“It’s so good to be back here,” Ierisi said of the experience and his decision to move back north. Ierisi has a somewhat Darwinian approach to competition, reflecting perhaps his education for his master’s degree in philosophy and religious studies.
He claims to be his own biggest competitor and critic and knows that only if he does his best will he survive in the demanding restaurant business. He focuses on the details the large chains can’t match. As important as the quality of the food he serves is the atmosphere in which it is served.
“There is a feeling here, an intangible quality that people seem to appreciate,” Ierisi said.
And, of course, it is his customers who are the final critics. He knows the value of good employees in maintaining his record of success. With an average of 16 employees, one-half of whom are full-time, Ierisi regards his staff like a family unit. He quickly defuses the occasional tensions that arise between kitchen and dining-room staff and notes that his mood is reflected in the attitudes of his employees.
Rayno Seaser, board member of the Larimer County Restaurant Association and co-owner of The Egg and I, finds Joe’s Fireside Cafe is healthy competition for his own business and other independents.
“Joe does a great job,” Seaser said. “He’s more of a friend than a competitor. You can’t get to know the managers of the large chains like you can the independents.”
Jeff Goldberg of In The City Cafe agrees. “Joe’s Fireside is a great breakfast and lunch restaurant. The competition is very healthy,” he said.
For Ierisi, Joe’s Fireside Cafe is a medium for creativity. He describes it as his classroom, his canvas, his church and his stage. In his classroom, he becomes the teacher, showing his staff how to prepare a new dessert or demonstrating the fine art of making a customer feel welcome and appreciated.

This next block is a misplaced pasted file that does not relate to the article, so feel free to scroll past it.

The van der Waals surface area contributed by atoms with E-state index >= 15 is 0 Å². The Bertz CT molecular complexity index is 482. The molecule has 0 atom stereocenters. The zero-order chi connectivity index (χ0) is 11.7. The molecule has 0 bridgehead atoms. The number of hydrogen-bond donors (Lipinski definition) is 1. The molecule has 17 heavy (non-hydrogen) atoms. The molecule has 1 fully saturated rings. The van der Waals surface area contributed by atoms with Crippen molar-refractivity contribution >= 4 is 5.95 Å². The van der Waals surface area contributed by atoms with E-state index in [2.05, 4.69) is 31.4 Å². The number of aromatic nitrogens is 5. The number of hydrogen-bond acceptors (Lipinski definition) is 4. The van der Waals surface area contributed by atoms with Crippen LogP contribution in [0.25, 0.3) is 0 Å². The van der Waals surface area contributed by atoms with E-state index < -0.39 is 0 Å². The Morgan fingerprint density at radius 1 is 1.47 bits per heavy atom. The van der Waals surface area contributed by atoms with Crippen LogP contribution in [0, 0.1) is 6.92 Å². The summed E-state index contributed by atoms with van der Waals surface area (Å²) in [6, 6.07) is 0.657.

On his canvas, he creates a new masterpiece, perhaps a colorful Southwestern breakfast entree. In his church, he is a minister of good will, treating his staff and customers with respect and kindness. And on the stage, he presents the combined talents of his entire staff in his labor of love.
Ierisi has found that the most meaningful lessons have been through trial and error and the hard work of having his own business. He has advice for independents in business planning.
“Never make a move without enough capital,” he said. “Ideas always take more money and more time than planned. But the ’90s are the time of win/win situations. Everyone can benefit from a good business.”

Customers feel warm, welcome at Joe’s Fireside Cafe

Sunday mornings, Joe’s Fireside Cafe is packed, serving 400 breakfasts on this one morning.
While the restaurant staff efficiently fills customer requests, the atmosphere remains friendly and relaxed. Owner Joe Ierisi welcomes and enjoys the intense level of energy and the opportunity to interact with his customers. He knows what his customersexpect and is determined not to disappoint them.
“We’re busy,” he said, “but we can’t mess up. When we tell our customers there’s a 15-minute wait, they know there will be a 15-minute wait.”
Ierisi’s restaurant experience began at age 11…